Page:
Annex B – Local Authority Stretch Aims and Reporting Exemplars
Senior leaders across education are familiar with developing aims, outcomes and measures at the start of their planning process. They are equally familiar with evaluating and reporting on the impact of plans through Standards and Quality reports.
This annex draws together practice from local authorities to highlight examples of stretch aims and reporting expected for the Scottish Attainment Challenge Strategic Equity Funding.
Data local authorities used to develop their ambitious, achievable aims:
Local authorities completed robust contextual analysis which allowed them to set ambitious but achievable stretch aims. This included looking at and analysing:
- ACEL and Senior phase data for children and young people affected by poverty. This data included SIMD as well as other data sources such as free school meals, clothing and footwear grants and/ or local data sets. Some also considered the intersectionality of data with factors like ASN, gender, etc.
- Looking at data longitudinally. Data was considered over at least a 3-year period to determine any pattern of progress. Some considered average progress achieved over several years as part of this.
- Data being considered and benchmarked against national measures.
- Impact of COVID-19 on children and young people affected by poverty in their area and the impact on their attainment.
- The impact of interventions previously implemented on outcomes for children and young people.
- The views of stakeholders, especially children and young people.
Reporting is relatively simple when plans have set initial aims and measures which are SMART (specific, measurable, achievable, realistic and timed) and progress is monitored, collating evidence of impact throughout the year. All of this information is then used to report on impact.
Detail required within local authority stretch aims:
Consistency in the articulation of the essential stretch aims is vital. Exemplars therefore include a table that sets out how these aims could be articulated in local authority plans. The composition of the plans, the substance to reach stretch aims and the underlying indicators of progress will still be entirely in the gift of local authorities to develop in line with local processes and approaches. However local authority plans must provide information on:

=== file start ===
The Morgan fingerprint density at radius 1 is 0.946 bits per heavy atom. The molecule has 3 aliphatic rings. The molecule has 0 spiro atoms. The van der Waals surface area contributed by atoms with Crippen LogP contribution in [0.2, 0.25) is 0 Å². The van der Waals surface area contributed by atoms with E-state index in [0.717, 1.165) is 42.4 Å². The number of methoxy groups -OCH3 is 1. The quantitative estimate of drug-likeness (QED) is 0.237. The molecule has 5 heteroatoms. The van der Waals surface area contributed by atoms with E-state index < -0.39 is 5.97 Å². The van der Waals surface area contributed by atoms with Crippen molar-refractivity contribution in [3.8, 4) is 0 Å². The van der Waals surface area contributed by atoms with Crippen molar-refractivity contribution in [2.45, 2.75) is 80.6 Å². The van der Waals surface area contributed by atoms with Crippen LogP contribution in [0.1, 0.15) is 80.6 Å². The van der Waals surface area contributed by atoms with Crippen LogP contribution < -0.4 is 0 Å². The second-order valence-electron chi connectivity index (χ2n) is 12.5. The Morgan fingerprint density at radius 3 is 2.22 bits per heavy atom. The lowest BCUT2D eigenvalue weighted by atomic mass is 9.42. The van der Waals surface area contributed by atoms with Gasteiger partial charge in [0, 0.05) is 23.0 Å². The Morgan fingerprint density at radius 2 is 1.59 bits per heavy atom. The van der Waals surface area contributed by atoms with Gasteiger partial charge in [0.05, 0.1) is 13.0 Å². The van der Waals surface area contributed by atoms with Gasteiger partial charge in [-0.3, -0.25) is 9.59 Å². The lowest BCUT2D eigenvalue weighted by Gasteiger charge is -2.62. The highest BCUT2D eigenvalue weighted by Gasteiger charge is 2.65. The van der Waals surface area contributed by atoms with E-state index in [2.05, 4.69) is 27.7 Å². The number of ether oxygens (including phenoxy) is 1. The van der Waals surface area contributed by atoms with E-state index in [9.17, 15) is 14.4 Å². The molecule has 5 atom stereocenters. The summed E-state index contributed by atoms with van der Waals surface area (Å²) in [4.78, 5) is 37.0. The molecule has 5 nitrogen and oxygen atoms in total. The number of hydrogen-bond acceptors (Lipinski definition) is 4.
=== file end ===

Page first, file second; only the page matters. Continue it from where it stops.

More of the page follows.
Annual stretch aims for:
1. Overall attainment for all.
2. SIMD Q1 and Q5.
3. Tackling the poverty related attainment gap.
At a minimum these should include (core) stretch aims for:
a. ACEL levels – P1, 4, 7 literacy combined and numeracy combined;
b. Proportion of school leavers attaining 1 or more passes at SCQF level 5 based on 'Summary statistics for attainment and initial leaver destinations' publication;
c. Proportion of school leavers attaining 1 or more passes at SCQF level 6 based on 'Summary statistics for attainment and initial leaver destinations' publication;
d. Participation measure: proportion of 16-19 years olds participating in education, employment or training based on Annual Participation Measure produced by Skills Development Scotland; and
e. Health and wellbeing, using a local measure/suite of measures, including, for example, attendance.
The importance of wider achievements and other aims, including HWB is recognised. Therefore local authorities can also detail additional stretch aims which are more specific to local authorities own context and datasets. These can include: attendance, HWB, wider achievement aims, reducing cost of the school day, etc.
- Recognising the importance of wider achievements and a range of other factors that underpin positive outcomes for children and young people, stretch aims should also be detailed for a range of further local priorities, using local measures.
The template below details all the information required for the "core" aims. It is important that to ensure consistency and enable a national understanding of local ambitions, local authorities articulate their "core" stretch aims using the four NIF measures set out above using this format. This can be embedded in existing local plans however it might work best for local authorities.
|NIF Measure or wider LA measure?|
|Overall levels||SIMD Quintile 1||SIMD Quintile 5|| Gap
(Q1 – Q5)
| Stretch aim to be
There are a small number of local authorities where SIMD Q1 and Q5 data is not available or suitable to be used in this format. If this is the case, this should be discussed further and an alternative format agreed with Education Scotland and Scottish Government as part of the ongoing professional dialogue. Any alternative format should be designed to represent how the local authority is improving outcomes for their most disadvantaged learners. For example, this could consider alternative SIMD quintile comparisons or FSM data.
As noted in section 2.2.2 in the body of the Framework, it is also recognised that the "core" measures are likely to evolve in time as NIF measures are consulted upon and wider measures of the curriculum are introduced following recent OECD recommendations (2021).
Providing this information will enable annual national data aggregation. It will support monitoring and tracking of progress towards achieving the programme's mission of improving outcomes for children and young people affected by poverty, with a focus on tackling the poverty related attainment gap.